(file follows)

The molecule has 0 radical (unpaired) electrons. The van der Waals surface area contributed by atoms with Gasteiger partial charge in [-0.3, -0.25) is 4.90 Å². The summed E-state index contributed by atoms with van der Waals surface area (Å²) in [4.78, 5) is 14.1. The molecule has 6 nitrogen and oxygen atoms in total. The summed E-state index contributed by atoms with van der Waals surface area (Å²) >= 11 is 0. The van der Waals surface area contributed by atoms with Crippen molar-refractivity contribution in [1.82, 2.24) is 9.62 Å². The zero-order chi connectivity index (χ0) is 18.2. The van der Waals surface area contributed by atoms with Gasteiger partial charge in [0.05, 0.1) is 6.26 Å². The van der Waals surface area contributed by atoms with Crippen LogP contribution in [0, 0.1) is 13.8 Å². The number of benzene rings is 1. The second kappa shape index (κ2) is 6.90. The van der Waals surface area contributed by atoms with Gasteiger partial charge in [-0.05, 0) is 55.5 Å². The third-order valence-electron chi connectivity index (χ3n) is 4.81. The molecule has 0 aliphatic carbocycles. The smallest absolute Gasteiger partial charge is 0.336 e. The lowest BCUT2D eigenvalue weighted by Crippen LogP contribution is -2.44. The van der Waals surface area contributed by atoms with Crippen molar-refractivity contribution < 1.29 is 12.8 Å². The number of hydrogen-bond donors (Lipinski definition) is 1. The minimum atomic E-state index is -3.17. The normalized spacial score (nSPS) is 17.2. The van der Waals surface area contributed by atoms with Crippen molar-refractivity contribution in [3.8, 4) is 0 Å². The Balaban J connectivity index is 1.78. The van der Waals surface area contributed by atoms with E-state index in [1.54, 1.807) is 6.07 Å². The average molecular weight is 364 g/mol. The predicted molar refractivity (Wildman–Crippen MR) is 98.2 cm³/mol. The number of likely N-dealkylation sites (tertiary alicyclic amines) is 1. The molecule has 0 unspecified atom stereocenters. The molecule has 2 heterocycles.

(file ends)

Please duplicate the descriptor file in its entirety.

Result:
The molecule has 0 radical (unpaired) electrons. The van der Waals surface area contributed by atoms with Gasteiger partial charge in [-0.3, -0.25) is 4.90 Å². The summed E-state index contributed by atoms with van der Waals surface area (Å²) in [4.78, 5) is 14.1. The molecule has 6 nitrogen and oxygen atoms in total. The summed E-state index contributed by atoms with van der Waals surface area (Å²) >= 11 is 0. The van der Waals surface area contributed by atoms with Crippen molar-refractivity contribution in [1.82, 2.24) is 9.62 Å². The zero-order chi connectivity index (χ0) is 18.2. The van der Waals surface area contributed by atoms with Gasteiger partial charge in [0.05, 0.1) is 6.26 Å². The van der Waals surface area contributed by atoms with Crippen LogP contribution in [0, 0.1) is 13.8 Å². The number of benzene rings is 1. The second kappa shape index (κ2) is 6.90. The van der Waals surface area contributed by atoms with Gasteiger partial charge in [-0.05, 0) is 55.5 Å². The third-order valence-electron chi connectivity index (χ3n) is 4.81. The molecule has 0 aliphatic carbocycles. The smallest absolute Gasteiger partial charge is 0.336 e. The lowest BCUT2D eigenvalue weighted by Crippen LogP contribution is -2.44. The van der Waals surface area contributed by atoms with Crippen molar-refractivity contribution < 1.29 is 12.8 Å². The number of hydrogen-bond donors (Lipinski definition) is 1. The minimum atomic E-state index is -3.17. The normalized spacial score (nSPS) is 17.2. The van der Waals surface area contributed by atoms with Crippen molar-refractivity contribution in [3.8, 4) is 0 Å². The Balaban J connectivity index is 1.78. The van der Waals surface area contributed by atoms with E-state index in [1.54, 1.807) is 6.07 Å². The average molecular weight is 364 g/mol. The predicted molar refractivity (Wildman–Crippen MR) is 98.2 cm³/mol. The number of likely N-dealkylation sites (tertiary alicyclic amines) is 1. The molecule has 0 unspecified atom stereocenters. The molecule has 2 heterocycles.